The Mortgage Forgiveness Debt Relief Act of 2007 was a huge help for struggling homeowners who wanted to make a fresh start. When the law expired, it was renewed for a year, but expired again at the end of 2013. Just last week the House of Representatives passed a new extension of the Act, but time is running very short for the Senate to confirm.
The aim of any well-negotiated short sale is for a homeowner to be able to exit from a losing investment, their underwater home, with no outstanding mortgage debt. The key to this is to negotiate a deficiency waiver with your lender. In this blog post we will discuss the deficiency balance: what it is, and what you can do to avoid ever having to pay it.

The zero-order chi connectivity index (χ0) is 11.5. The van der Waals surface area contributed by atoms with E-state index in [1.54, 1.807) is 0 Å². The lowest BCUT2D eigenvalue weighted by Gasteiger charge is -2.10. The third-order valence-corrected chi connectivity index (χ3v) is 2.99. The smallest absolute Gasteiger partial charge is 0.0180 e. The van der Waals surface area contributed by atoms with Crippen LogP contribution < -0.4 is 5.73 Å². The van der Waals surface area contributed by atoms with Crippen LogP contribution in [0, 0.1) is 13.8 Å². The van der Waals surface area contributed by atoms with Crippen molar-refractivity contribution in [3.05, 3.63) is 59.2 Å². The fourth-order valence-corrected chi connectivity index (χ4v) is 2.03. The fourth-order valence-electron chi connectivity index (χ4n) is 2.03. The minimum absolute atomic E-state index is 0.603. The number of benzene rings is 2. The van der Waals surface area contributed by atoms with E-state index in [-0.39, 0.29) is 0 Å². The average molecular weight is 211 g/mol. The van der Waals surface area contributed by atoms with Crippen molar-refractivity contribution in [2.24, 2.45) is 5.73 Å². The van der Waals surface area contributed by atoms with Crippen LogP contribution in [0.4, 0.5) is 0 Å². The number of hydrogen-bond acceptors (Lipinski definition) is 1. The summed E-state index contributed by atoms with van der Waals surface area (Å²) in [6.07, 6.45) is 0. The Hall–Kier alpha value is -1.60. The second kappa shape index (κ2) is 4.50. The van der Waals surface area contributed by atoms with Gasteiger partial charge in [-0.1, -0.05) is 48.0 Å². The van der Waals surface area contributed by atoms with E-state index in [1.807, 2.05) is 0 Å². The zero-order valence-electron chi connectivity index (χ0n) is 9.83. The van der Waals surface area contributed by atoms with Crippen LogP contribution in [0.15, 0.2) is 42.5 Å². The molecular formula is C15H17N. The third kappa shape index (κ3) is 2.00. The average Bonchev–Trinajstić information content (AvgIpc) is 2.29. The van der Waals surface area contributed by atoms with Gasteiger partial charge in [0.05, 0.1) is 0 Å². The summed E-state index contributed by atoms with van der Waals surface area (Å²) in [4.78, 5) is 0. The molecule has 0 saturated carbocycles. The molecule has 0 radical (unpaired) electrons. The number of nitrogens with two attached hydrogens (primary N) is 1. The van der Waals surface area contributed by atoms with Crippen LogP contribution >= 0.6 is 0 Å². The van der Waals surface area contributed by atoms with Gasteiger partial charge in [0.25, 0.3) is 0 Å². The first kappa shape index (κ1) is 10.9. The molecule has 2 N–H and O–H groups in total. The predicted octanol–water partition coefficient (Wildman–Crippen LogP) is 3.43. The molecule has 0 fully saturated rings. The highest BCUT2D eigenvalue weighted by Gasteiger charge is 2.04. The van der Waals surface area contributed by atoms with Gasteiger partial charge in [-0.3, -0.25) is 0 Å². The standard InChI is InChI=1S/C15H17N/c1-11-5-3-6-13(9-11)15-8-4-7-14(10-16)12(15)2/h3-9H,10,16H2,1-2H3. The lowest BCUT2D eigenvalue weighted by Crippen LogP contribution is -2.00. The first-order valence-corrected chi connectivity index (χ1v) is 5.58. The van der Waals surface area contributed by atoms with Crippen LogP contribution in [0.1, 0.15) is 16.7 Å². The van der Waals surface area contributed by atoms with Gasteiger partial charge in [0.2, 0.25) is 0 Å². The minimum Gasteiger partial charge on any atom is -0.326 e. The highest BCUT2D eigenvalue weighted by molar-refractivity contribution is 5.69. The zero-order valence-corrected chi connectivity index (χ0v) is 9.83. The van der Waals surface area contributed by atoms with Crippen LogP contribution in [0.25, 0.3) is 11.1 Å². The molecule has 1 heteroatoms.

Well, today's the day. The Mortgage Forgiveness Debt Relief Act has expired. This is the law that had allowed homeowners to avoid paying income tax on the forgiven debt from a short sale.
In 96% of the short sales we negotiate, the lenders forgive the borrower of ever having to repay a significant portion of their mortgage debt. On average, the debt forgiven is $84,000 - which is good news for the borrower. However, the IRS treats forgiven debt as income, and many sellers are worried that they may have to pay income tax on money they never actually received.